Want some Christmas without the cheer? Movies that take place during the holidays—but have nothing to do with them—for the Scrooge in all of us. Lethal Weapon (1987) Between suicidal tendencies, the murder of a prostitute, an adrenaline junkie ‘Nam vet, torture, and a mid-life crisis, it doesn’t get much less like Christmas than Lethal Weapon. Not to mention that Mel Gibson’s in it, and that mother fucker is a Catholic that hates Jews. I’ll never be too old for this shit. The Proposition (2005) This Nick Cave-penned Western is probably the most horrific Christmas movie ever made. While most X-Mas movies are families coming together despite their differences, this one is about murdering your own brother. Plus it takes place in miserable, scorching, fly-covered Australia in the 1880s. And if there’s a place furthest away from happiness, it’s probably somewhere in Australia.

Eyes Wide Shut (1999) Fucking and Christmas don’t usually go hand-in-hand, let alone fucking prostitutes, underage girls, and entire clubs full of people. Oh, and don’t forget infidelity. Remember what Baby Jesus said about fucking behind your wife’s back? Do it always. Dawn of the Dead (1978) Not only do the dead rise around Christmas-time in George A. Romero’s zombie classic, but for the bulk of the film the survivors are trapped inside a mall. Dawn of the Dead is a strong criticism of American consumerism, but really, who gives a shit? People get eaten and heads get exploded. What more can you ask for? First Blood (1982) Being chased through forests by the cops isn’t a part of most people’s holiday festivities. While the rest of the Rambo series focuses on proto-fascist musclemen fighting brown people, this first installment is about the failures of American militarism and masculinity. Actually, there’s nothing more Christmas-like than finding out that your entire life is a lie.

UNION WEEKLY

8 DECEMBER 2008


VICTOR CAMBA UNION WEEKLY

8 DECEMBER 2008


CULTURE

Sis Merira Kwesi, Guest Speaker >> Black Consciousness Conference

<< Man Dressed in Traditional African Print Attire, Photographed at the Black Consciousness Conference

PHOTOS

ANDREW LEE

Words

KATHY MIRANDA

L

cultural threads: African Fashion

ast Saturday, I meandered through the first floor of the Student Union to find myself surrounded by traditional African charms, from handmade jewelry and genuine African art to natural African soap and shea butter. My senses were overwhelmed with the aroma of sweet incense and the sound of old school hip-hop. Was I still at the Student Union? Or had I stepped into an exotic world of African beauties in vibrant patterned dresses and bold metallic bracelets, tall men in dashikis greeting me with sincere pleasure—then, I could not say. Now, however, I believe what I briefly encountered was an event held by the African American Student Union called the Black Consciousness Conference. It was an enlightening experience for me to say the least. I was met with a culture I am generally unfamiliar with, a persona of the African community I had yet to meet up close. And although the experience was short, I wanted to know more—about this style, what it means to truly dress in African attire, and what their statement is, how their attire makes them who they are, and how it contributes to who we all are as a society. The event showcased a 2-part lecture series featuring an array of topics including: “The Beauty of Color,” “Black Business in the Obama Era,” “The Role of Black Males,” etc. I attended “Advertising the Attack on the African Image” by Sis Merira Kwesi. It was surprisingly appropriate for pursuing my curiosity about African-style dress. Sis Merira Kwesi elaborated on the role of advertising as a medium of mind-control, a way for corporations to sell their product without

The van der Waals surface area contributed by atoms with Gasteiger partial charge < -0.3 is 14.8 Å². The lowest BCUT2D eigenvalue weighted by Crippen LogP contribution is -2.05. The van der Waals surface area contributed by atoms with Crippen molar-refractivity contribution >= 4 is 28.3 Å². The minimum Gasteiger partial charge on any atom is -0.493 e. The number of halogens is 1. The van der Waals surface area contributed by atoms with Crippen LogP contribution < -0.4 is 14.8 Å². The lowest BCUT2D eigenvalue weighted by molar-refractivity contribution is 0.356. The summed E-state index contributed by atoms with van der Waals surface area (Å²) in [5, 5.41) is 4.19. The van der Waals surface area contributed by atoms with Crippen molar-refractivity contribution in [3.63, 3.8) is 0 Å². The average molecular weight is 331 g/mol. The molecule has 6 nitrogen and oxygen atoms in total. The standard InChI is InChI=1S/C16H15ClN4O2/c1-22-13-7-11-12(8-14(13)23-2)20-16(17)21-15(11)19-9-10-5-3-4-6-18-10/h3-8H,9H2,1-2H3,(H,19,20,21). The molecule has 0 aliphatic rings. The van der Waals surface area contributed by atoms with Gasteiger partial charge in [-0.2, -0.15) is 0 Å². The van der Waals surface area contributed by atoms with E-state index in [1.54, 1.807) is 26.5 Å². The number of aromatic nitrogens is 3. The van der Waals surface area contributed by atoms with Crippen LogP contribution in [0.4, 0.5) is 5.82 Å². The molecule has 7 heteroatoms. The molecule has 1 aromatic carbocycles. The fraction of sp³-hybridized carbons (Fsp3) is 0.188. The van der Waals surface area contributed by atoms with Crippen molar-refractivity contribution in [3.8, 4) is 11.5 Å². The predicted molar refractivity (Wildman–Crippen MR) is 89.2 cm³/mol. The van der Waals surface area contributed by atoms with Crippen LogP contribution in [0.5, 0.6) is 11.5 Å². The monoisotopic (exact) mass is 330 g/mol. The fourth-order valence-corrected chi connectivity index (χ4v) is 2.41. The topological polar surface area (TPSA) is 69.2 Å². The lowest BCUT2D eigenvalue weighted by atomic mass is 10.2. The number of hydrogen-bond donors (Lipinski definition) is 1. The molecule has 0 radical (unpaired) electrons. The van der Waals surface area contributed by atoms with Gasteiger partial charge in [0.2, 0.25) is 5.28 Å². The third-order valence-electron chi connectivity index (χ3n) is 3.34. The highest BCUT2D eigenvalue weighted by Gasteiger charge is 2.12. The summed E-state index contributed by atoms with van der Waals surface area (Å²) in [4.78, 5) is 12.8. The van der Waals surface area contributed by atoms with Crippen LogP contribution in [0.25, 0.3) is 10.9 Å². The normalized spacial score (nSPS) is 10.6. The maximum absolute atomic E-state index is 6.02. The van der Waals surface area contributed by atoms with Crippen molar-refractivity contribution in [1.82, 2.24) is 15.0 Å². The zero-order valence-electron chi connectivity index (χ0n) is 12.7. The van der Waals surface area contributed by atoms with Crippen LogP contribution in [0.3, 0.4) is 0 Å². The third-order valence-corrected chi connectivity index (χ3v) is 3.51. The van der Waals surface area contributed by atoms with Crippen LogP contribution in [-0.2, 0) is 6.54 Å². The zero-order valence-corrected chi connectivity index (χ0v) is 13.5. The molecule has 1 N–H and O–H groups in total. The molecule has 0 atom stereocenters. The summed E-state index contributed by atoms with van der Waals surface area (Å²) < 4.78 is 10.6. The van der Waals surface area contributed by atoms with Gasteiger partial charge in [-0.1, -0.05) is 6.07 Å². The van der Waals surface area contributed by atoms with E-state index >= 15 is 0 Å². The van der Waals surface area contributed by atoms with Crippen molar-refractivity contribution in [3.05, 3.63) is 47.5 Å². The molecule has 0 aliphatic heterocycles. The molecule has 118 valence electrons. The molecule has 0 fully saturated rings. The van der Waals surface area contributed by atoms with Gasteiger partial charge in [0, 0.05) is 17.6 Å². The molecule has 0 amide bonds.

any real sympathy for the way the product was actually produced: through sweatshops, child labor, unfair wages or what have you. She provided examples of which corporations participated in this: Starbucks, Nike, Kodak and smaller organizations like Uncle Ben’s Rice. She explained thoroughly how they are manipulating the black community into believing these corporations are ethnically aware and black-friendly. Her point was compelling, distinct, with insightful examples of black unity symbols, and the harsh truths about the corporate agenda. More importantly, she provided an alternative. Kwesi spoke with an unwavering passion encouraging the black community to make their own clothes and shoes, to grow their own rice, to rise up together and believe that success is in their hands. And you’ll find the same thread of unity in African fashion. The fabric, handmade with vivid colors, once used to represent a specific region of Africa, and patterned with a design unique to every province, conveys an image of tradition and community. Their jewelry is handmade too, to symbolize an authentic status. All the accessories are made from natural sources, emphasizing the process of making something with what we already have, what we we are given naturally. African dress plays a political role as well, allowing different areas of Africa to communicate with each other by the immediate distinction of clothing. It becomes an arena for discussion by creating an outlet for both unity and resistance. Whether it is through traditional uniform or special occasion dressing, African fashion has cultivated a method of expression that is unmistakably commanding and attractive—